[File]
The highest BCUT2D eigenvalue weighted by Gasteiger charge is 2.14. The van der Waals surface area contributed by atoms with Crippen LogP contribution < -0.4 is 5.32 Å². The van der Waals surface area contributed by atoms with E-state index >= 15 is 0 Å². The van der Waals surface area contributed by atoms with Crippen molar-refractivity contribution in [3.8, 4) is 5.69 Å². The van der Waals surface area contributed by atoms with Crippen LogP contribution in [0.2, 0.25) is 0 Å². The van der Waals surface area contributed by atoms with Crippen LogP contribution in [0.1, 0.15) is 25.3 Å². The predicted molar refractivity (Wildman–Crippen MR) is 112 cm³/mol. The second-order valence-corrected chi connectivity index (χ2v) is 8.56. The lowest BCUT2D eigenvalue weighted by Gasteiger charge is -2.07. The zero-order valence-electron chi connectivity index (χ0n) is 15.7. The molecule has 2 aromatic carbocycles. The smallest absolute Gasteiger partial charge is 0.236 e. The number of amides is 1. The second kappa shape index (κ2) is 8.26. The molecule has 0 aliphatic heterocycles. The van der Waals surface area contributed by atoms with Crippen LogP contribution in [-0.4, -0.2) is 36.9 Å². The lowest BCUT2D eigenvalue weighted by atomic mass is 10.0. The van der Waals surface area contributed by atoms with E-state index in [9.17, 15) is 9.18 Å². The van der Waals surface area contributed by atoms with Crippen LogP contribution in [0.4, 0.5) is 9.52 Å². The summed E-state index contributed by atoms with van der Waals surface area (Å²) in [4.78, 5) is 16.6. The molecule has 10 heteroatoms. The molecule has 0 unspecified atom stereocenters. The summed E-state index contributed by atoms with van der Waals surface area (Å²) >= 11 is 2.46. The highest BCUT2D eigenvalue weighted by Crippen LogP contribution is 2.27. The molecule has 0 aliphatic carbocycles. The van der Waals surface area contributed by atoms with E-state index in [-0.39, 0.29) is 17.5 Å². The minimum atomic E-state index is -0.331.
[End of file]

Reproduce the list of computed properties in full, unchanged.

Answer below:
The highest BCUT2D eigenvalue weighted by Gasteiger charge is 2.14. The van der Waals surface area contributed by atoms with Crippen LogP contribution < -0.4 is 5.32 Å². The van der Waals surface area contributed by atoms with E-state index >= 15 is 0 Å². The van der Waals surface area contributed by atoms with Crippen molar-refractivity contribution in [3.8, 4) is 5.69 Å². The van der Waals surface area contributed by atoms with Crippen LogP contribution in [0.2, 0.25) is 0 Å². The van der Waals surface area contributed by atoms with Crippen LogP contribution in [0.1, 0.15) is 25.3 Å². The predicted molar refractivity (Wildman–Crippen MR) is 112 cm³/mol. The second-order valence-corrected chi connectivity index (χ2v) is 8.56. The lowest BCUT2D eigenvalue weighted by Gasteiger charge is -2.07. The zero-order valence-electron chi connectivity index (χ0n) is 15.7. The molecule has 2 aromatic carbocycles. The smallest absolute Gasteiger partial charge is 0.236 e. The number of amides is 1. The second kappa shape index (κ2) is 8.26. The molecule has 0 aliphatic heterocycles. The van der Waals surface area contributed by atoms with Crippen LogP contribution in [-0.4, -0.2) is 36.9 Å². The lowest BCUT2D eigenvalue weighted by atomic mass is 10.0. The van der Waals surface area contributed by atoms with E-state index in [9.17, 15) is 9.18 Å². The van der Waals surface area contributed by atoms with Crippen LogP contribution in [0.4, 0.5) is 9.52 Å². The summed E-state index contributed by atoms with van der Waals surface area (Å²) in [4.78, 5) is 16.6. The molecule has 10 heteroatoms. The molecule has 0 unspecified atom stereocenters. The summed E-state index contributed by atoms with van der Waals surface area (Å²) >= 11 is 2.46. The highest BCUT2D eigenvalue weighted by Crippen LogP contribution is 2.27. The molecule has 0 aliphatic carbocycles. The van der Waals surface area contributed by atoms with E-state index in [-0.39, 0.29) is 17.5 Å². The minimum atomic E-state index is -0.331.